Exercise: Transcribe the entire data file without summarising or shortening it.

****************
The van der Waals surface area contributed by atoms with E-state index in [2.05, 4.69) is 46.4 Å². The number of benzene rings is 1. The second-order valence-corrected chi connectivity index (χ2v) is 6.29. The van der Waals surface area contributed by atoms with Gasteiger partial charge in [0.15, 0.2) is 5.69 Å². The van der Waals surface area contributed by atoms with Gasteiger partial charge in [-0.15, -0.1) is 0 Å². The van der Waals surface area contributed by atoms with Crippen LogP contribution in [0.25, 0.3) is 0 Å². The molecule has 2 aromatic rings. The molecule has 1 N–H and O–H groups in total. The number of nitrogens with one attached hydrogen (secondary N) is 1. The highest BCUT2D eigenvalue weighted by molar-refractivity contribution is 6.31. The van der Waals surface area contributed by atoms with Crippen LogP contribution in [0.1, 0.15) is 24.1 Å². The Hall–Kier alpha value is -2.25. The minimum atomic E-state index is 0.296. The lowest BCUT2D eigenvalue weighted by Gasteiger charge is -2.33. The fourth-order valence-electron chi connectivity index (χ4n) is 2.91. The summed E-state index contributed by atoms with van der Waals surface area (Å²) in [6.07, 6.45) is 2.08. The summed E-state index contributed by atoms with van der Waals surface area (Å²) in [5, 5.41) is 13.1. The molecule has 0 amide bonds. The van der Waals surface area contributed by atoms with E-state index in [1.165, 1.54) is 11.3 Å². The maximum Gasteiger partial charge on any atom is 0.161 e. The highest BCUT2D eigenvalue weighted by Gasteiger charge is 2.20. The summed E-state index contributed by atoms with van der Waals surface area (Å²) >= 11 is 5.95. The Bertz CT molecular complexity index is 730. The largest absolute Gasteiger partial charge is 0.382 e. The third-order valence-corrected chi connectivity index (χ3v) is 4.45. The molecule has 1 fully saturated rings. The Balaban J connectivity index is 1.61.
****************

The van der Waals surface area contributed by atoms with E-state index in [2.05, 4.69) is 46.4 Å². The number of benzene rings is 1. The second-order valence-corrected chi connectivity index (χ2v) is 6.29. The van der Waals surface area contributed by atoms with Gasteiger partial charge in [0.15, 0.2) is 5.69 Å². The van der Waals surface area contributed by atoms with Gasteiger partial charge in [-0.15, -0.1) is 0 Å². The van der Waals surface area contributed by atoms with Crippen LogP contribution in [0.25, 0.3) is 0 Å². The molecule has 2 aromatic rings. The molecule has 1 N–H and O–H groups in total. The number of nitrogens with one attached hydrogen (secondary N) is 1. The highest BCUT2D eigenvalue weighted by molar-refractivity contribution is 6.31. The van der Waals surface area contributed by atoms with Crippen LogP contribution in [0.1, 0.15) is 24.1 Å². The Hall–Kier alpha value is -2.25. The minimum atomic E-state index is 0.296. The lowest BCUT2D eigenvalue weighted by Gasteiger charge is -2.33. The fourth-order valence-electron chi connectivity index (χ4n) is 2.91. The summed E-state index contributed by atoms with van der Waals surface area (Å²) in [6.07, 6.45) is 2.08. The summed E-state index contributed by atoms with van der Waals surface area (Å²) in [5, 5.41) is 13.1. The molecule has 0 amide bonds. The van der Waals surface area contributed by atoms with E-state index in [1.165, 1.54) is 11.3 Å². The maximum Gasteiger partial charge on any atom is 0.161 e. The highest BCUT2D eigenvalue weighted by Gasteiger charge is 2.20. The summed E-state index contributed by atoms with van der Waals surface area (Å²) >= 11 is 5.95. The Bertz CT molecular complexity index is 730. The largest absolute Gasteiger partial charge is 0.382 e. The third-order valence-corrected chi connectivity index (χ3v) is 4.45. The molecule has 1 fully saturated rings. The Balaban J connectivity index is 1.61.